If you can, Bailey recommends leaning toward 20% for these professionals, given how close they must get to your face during the pandemic.
Massage therapists. Rossi says tipping 15% to 20% is usually appropriate. However, where you get your massage may determine how much gratuity (if any) is expected, says Taelour Wagler, a licensed massage therapist and owner of The Middle Wellness Center in Grand Junction, Colorado. Tipping is customary at businesses described as spas or resorts, she says, but not at chiropractic clinics or physical therapy offices.
If you’re unsure of tipping etiquette, Wagler suggests simply asking the massage therapist what’s appropriate. Or, explore our guide to how much to tip a massage therapist.
Skycaps, bellhops and door attendants. If you anticipate that someone will carry your luggage, get cash ahead of time — ideally in small bills. Give about $2 per bag handled by a bellhop at a hotel, Bailey says. As for skycaps at an airport, The Emily Post Institute suggests $2 for the first bag and $1 per additional bag.
Give $1 to $4 to door attendants for carrying luggage, and $1 to $2 for hailing you a cab, The Emily Post Institute recommends.
Hotel housekeeper. Aim for about $4 or $5 per night, Rossi suggests.
Concierge. Tip a concierge if they made you dinner reservations, booked you a tour or otherwise went out of their way to enhance your trip. Rossi recommends giving $5 to $30 “or more if they went way above and beyond.” For example, perhaps they somehow secured you sold-out concert tickets.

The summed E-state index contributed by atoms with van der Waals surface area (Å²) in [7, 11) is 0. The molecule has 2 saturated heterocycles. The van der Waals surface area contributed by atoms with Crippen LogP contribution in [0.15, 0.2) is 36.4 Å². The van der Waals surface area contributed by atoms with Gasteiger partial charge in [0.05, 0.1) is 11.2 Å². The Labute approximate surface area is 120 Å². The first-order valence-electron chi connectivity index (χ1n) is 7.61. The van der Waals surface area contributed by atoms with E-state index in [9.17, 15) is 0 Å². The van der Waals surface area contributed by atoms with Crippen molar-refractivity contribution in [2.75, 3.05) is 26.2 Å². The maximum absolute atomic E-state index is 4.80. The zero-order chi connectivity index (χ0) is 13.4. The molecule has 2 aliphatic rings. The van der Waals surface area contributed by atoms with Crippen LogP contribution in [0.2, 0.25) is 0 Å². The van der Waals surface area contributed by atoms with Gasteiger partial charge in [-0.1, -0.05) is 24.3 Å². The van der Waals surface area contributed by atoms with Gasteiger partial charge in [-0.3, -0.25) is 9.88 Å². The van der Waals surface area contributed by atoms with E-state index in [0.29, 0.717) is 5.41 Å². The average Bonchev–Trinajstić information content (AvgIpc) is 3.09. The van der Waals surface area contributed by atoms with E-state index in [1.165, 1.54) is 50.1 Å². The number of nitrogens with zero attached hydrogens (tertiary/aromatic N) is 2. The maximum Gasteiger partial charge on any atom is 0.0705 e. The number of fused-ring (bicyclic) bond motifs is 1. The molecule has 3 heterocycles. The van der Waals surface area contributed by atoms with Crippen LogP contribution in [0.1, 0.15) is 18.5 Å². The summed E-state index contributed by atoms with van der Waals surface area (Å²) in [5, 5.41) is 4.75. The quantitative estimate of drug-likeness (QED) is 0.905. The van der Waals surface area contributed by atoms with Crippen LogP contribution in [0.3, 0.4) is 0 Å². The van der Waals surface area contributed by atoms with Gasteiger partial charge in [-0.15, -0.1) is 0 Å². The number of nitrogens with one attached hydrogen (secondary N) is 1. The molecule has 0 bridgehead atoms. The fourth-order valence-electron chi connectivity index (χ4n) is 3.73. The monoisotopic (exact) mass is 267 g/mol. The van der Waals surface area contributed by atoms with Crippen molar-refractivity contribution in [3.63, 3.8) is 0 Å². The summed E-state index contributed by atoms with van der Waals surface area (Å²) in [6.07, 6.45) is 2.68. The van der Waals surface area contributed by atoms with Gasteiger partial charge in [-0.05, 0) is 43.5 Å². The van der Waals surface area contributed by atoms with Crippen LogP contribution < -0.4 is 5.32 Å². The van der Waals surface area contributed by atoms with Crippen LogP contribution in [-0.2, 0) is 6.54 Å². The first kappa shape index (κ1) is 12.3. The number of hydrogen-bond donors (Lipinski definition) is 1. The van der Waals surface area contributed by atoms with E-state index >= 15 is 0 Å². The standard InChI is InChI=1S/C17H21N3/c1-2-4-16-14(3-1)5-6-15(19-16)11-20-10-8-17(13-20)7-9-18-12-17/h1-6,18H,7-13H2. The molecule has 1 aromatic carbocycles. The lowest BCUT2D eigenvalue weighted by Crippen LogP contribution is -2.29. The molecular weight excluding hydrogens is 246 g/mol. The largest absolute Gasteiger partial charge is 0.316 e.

Questions about how much to tip
What if you’re unsure whether you’re supposed to tip?
Say someone helps you, but you don’t know if tipping is appropriate. “Always err on the side of yes,” Gottsman says.
Still feel weird about it? “When in doubt, ask,” she adds. Pose something along the lines of: “I appreciate your help and would like to tip you — does your company allow you to accept tips?”
What if you can’t afford to tip?
Experts’ opinions vary on what to do if your finances won't allow you to tip. Swann says that restaurant servers are the only professionals for whom tipping is a “staple” in the United States.
For other kinds of services, she says it’s OK to pay only the base price if you must.
But most experts urge you to plan for that tip. “Put yourself in a position where you can budget an extra 20%," says Pamela Capalad, a New York-based certified financial planner.
So, if you’re planning on getting an $80 massage, make sure you feel comfortable stashing aside an additional $16 for a 20% tip.
If the idea of shelling out $96 total doesn’t work for you, consider rethinking your plans. “Be honest about what it costs,” says Delia Fernandez, a Los Alamitos, California-based CFP. “If you can’t afford it, maybe you shouldn’t be doing it, or not doing it as often.”
What if you’re unhappy with the service?
Say your experience was unpleasant. Consider discussing your dissatisfaction — calmly and privately — with the person you worked with or their manager.
If possible, “look for an opportunity to resolve it,” Swann says. For example, if your new hair color is far from what you expected, perhaps you could request that it be adjusted for free at another appointment.
As far as tipping, most experts say it’s OK to tip below 15%. But try to give at least some grace (and gratuity).